May you enjoy long life and always be blessed by good fortune 福寿万年

Pun Design: Persimmons + Apples + Quails

Punning Details

The Chinese character ‘shi 柿’ in ‘shi zi 柿子’ for ‘persimmon’ can pun on ‘shi 事’ for ‘things’. The repetition of ‘shi’ as ‘shi shi 事事’ means ‘everything’. The word ‘ping 苹’ in ‘ping guo 苹果’ for ‘apple’ can make a pun on ‘ping 平’ for ‘peace’. The word ‘an 鹌’ in ‘an chun 鹌鹑’ for ‘quail’ puns on ‘an 安’, another Chinese word for ‘peace’.

 

画面要素: 柿子 + 苹果 + 鹌鹑

谐音详情: ‘柿子’ 中 ‘柿’ 与 ‘事’ 谐音, 叠字则为 ‘事事’, ‘苹果’ 中 ‘苹’ 谐音 ‘平’, ‘鹌鹑’ 中 ‘鹌’ 与 ‘安’ 谐音。

 

Related Pun Rebus:

May you enjoy peace and harmony 安和

Pun Design: Persimmons + Quails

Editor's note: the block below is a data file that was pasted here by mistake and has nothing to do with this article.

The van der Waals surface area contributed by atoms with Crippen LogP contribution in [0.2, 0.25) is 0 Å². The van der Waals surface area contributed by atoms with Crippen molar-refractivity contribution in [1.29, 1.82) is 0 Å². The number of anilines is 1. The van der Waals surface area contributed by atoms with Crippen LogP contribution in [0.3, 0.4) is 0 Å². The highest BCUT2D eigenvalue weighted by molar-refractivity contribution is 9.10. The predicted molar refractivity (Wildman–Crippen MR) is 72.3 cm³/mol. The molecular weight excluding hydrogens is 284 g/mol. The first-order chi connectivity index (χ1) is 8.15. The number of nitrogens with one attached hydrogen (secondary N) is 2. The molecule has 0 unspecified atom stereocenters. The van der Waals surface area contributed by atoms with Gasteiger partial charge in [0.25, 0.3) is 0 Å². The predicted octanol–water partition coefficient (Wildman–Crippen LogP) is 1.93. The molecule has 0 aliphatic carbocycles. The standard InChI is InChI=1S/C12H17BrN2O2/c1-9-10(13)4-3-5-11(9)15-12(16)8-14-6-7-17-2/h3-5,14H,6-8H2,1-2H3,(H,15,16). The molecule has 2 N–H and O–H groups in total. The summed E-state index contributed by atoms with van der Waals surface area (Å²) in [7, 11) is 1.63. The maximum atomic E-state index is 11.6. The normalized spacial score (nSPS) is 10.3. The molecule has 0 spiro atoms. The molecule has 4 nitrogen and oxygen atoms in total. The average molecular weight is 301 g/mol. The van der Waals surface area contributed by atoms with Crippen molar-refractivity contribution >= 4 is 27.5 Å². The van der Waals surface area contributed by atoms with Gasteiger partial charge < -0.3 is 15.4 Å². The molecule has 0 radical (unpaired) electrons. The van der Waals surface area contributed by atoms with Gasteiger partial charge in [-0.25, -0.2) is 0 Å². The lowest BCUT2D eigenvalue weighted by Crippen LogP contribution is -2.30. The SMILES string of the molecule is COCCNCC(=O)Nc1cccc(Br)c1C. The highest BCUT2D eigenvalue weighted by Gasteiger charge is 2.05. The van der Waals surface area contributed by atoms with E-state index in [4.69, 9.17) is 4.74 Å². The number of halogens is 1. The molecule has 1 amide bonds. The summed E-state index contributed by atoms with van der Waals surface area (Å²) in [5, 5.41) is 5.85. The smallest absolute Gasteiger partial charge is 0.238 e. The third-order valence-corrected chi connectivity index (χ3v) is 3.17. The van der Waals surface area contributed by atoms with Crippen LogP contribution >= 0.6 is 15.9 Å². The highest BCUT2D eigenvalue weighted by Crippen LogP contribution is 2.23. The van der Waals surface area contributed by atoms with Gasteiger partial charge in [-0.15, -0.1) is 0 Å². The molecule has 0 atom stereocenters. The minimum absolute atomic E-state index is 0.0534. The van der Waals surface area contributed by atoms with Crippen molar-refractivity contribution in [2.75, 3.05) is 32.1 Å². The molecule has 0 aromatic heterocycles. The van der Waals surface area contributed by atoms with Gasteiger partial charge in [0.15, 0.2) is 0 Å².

Punning Details:

The word ‘shi 柿’ in ‘shi zi 柿子’ for ‘persimmon’ can pun on ‘shi 事’ for ‘things’. The repetition of ‘shi’ as ‘shi shi 事事’ means ‘everything’. The word ‘an 鹌’ in ‘an chun 鹌鹑’ for ‘quail’ puns on ‘an 安’ for ‘peace’ and in this case cues the phrase ‘an shun 安顺’ for ‘peaceful and smooth’.

画面要素: 柿子 + 鹌鹑

谐音详情: ‘柿子’中 ‘柿’与 ‘事’ 谐音, 叠字则为 ‘事事’, ‘鹌鹑’ 谐音 ‘安顺’。

Pun Design: Apples + Quails + Lychee

Punning Details:

The Chinese character ‘ping 苹’ in ‘ping guo 苹果’ for ‘apple’ can make a pun on ‘ping 平’ for ‘peace’. The word ‘an 鹌’ in ‘an chun 鹌鹑’ for ‘quail’ puns on ‘an 安’, another Chinese word for ‘peace’. The word ‘li 荔’ in ‘li zhi 荔枝’ for ‘lychee’ sounds the same as ‘li 利’ for ‘profit’. Thus, this seemingly random juxtaposition of lychee, quails, and apples was used by the prominent 20th-century Chinese painter Qi Baishi (齐白石, 1864-1957) to convey a good wish for the recipient of the painting to enjoy both wealth and peace.

 

画面要素: 苹果 + 鹌鹑 + 荔枝

谐音详情: ‘苹果’ 中 ‘苹’ 的谐音 ‘平’, ‘鹌鹑’ 中 ‘鹌’ 与 ‘安’ 谐音, ‘荔枝’ 中 ‘荔’ 与 ‘利’ 谐音。

 

Related Pun Rebus: